Those of us who read Nancy Drew mysteries as children did not realize that Nancy had a “social context” and that she had become a cultural icon.
We just enjoyed the stories and wanted to know what Nancy would encounter next.
We probably missed what Olivia Rutigliano points out in her excellent and thought-provoking review of the cultural history of Nancy Drew on CrimeReads:
Key to understanding the plot of any Nancy Drew story (as well as many, many other texts in twentieth-century young-adult entertainment, from Harry Potter to Scooby Doo) is accepting that grown-ups cannot fix problems, only create them. Teenagers, old enough to understand the adult world while young enough to see through it, are motivated to take justice into their own hands, knowing that if they themselves do not, no one will. Source: A Cultural History of Nancy Drew | CrimeReads
Rutigliano, a Ph.D. candidate and fellow in the departments of English/comparative literature and theatre at Columbia University, takes us through the various iterations of Nancy Drew, particularly the television adaptations.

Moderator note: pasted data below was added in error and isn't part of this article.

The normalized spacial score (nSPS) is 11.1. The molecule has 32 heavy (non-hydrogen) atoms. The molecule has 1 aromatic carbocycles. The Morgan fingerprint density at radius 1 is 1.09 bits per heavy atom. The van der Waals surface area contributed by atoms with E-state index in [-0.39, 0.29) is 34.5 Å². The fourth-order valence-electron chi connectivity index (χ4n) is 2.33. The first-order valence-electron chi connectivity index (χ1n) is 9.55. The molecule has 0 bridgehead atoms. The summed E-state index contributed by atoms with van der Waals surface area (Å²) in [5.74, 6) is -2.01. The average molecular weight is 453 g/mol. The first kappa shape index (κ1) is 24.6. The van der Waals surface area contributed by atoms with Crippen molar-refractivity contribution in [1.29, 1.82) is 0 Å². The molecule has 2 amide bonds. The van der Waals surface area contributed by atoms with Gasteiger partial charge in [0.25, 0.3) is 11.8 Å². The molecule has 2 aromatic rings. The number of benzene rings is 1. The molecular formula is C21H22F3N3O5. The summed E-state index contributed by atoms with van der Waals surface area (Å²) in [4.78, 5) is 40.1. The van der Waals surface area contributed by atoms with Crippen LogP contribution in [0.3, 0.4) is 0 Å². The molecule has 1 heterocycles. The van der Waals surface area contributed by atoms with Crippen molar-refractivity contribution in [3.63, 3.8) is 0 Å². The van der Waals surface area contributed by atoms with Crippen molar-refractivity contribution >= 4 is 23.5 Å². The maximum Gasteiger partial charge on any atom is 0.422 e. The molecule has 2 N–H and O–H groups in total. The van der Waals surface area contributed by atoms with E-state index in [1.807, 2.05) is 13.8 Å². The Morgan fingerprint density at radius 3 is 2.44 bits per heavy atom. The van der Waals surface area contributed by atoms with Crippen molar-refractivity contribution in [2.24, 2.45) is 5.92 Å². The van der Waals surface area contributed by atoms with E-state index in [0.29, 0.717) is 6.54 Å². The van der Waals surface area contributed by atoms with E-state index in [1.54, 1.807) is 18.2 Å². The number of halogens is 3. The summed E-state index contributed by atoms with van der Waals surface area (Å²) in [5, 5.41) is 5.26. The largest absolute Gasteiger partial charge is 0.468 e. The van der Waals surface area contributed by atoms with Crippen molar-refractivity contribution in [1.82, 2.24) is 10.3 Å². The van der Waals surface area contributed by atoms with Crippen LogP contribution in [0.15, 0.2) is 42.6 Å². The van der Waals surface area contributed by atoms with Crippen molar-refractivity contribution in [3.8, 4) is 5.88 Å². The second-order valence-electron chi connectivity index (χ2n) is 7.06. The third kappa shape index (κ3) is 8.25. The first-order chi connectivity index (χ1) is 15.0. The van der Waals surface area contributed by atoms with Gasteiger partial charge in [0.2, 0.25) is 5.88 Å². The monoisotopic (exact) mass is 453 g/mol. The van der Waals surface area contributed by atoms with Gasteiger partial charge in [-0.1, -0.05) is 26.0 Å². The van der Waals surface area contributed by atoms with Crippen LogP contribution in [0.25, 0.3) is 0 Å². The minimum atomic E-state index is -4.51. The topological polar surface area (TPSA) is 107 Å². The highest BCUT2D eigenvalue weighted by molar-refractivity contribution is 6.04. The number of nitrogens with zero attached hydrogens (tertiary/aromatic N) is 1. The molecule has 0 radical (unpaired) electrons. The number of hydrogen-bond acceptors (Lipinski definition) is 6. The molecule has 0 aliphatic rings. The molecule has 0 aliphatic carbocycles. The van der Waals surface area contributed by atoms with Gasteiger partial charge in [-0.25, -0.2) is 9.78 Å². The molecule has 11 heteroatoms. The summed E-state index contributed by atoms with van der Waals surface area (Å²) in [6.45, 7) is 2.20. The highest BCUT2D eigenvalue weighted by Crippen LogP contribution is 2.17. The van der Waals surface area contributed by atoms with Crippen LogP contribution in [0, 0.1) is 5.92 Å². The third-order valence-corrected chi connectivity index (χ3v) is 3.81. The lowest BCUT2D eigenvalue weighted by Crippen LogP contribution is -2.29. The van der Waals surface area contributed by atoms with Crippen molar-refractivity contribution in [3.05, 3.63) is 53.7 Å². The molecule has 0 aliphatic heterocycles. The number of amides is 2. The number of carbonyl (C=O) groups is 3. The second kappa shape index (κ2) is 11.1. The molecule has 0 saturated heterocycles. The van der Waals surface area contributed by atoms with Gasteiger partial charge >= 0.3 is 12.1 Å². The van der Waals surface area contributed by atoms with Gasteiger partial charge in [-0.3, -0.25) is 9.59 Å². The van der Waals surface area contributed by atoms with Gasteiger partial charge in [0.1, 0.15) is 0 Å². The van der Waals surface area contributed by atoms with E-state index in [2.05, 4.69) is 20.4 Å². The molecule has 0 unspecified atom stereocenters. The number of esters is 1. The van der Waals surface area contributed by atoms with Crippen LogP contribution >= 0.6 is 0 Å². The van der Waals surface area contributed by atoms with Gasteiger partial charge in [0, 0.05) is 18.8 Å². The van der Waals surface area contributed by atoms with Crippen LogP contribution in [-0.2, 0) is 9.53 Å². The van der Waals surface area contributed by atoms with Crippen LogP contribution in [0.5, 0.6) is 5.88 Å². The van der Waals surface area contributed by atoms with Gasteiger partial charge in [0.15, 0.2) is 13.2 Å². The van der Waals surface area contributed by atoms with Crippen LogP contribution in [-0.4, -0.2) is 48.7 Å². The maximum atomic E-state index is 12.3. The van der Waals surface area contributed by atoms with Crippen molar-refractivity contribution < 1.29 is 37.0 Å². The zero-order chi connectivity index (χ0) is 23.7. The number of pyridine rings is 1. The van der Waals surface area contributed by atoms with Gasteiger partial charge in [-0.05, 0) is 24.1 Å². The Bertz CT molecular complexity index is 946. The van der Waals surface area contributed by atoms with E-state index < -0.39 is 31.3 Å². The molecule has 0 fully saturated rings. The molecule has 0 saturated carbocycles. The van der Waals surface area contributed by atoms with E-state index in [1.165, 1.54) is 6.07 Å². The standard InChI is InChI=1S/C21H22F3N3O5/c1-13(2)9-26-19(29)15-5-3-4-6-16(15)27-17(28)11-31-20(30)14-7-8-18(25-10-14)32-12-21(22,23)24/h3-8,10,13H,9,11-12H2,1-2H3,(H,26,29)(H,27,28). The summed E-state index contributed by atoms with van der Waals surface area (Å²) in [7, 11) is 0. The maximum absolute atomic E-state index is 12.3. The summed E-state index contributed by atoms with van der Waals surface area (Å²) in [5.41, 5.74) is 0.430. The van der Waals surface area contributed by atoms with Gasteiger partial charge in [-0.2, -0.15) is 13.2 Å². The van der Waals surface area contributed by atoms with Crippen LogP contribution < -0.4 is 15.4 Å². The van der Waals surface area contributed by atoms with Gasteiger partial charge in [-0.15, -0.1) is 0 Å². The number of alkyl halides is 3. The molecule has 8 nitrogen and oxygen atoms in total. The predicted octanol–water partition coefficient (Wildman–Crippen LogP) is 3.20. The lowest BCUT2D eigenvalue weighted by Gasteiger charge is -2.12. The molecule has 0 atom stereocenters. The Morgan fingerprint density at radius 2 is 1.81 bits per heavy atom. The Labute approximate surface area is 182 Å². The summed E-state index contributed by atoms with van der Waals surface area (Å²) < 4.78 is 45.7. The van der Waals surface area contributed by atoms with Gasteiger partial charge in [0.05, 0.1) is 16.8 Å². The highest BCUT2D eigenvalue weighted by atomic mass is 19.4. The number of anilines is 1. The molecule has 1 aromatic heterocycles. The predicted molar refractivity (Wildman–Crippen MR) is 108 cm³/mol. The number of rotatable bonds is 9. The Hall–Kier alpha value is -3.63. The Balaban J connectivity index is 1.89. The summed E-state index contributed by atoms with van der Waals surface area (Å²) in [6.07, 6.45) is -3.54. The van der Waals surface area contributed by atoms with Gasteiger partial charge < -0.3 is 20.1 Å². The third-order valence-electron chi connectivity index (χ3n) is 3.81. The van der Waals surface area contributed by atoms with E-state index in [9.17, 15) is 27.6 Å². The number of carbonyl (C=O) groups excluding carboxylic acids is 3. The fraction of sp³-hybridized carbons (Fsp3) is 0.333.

Still, she said, Nancy is in many ways the same essential character that we found on the pages of the books that Mildred Wirt Benson wrote back in the late 1920s and early 1930s.
Nancy Drew’s specific perfection was engineered in a 30s context, to, as the writer Deborah Siegel points out, combine Victorian conceptions of womanhood with modern ones. The purpose of the original Nancy was to reassure a (white) culture that a more active woman was no less feminine, but also to inspire young women to be as dynamic as they wanted to be.
The Nancy Drew fans among us will want to take a look at this interesting and provocative article.
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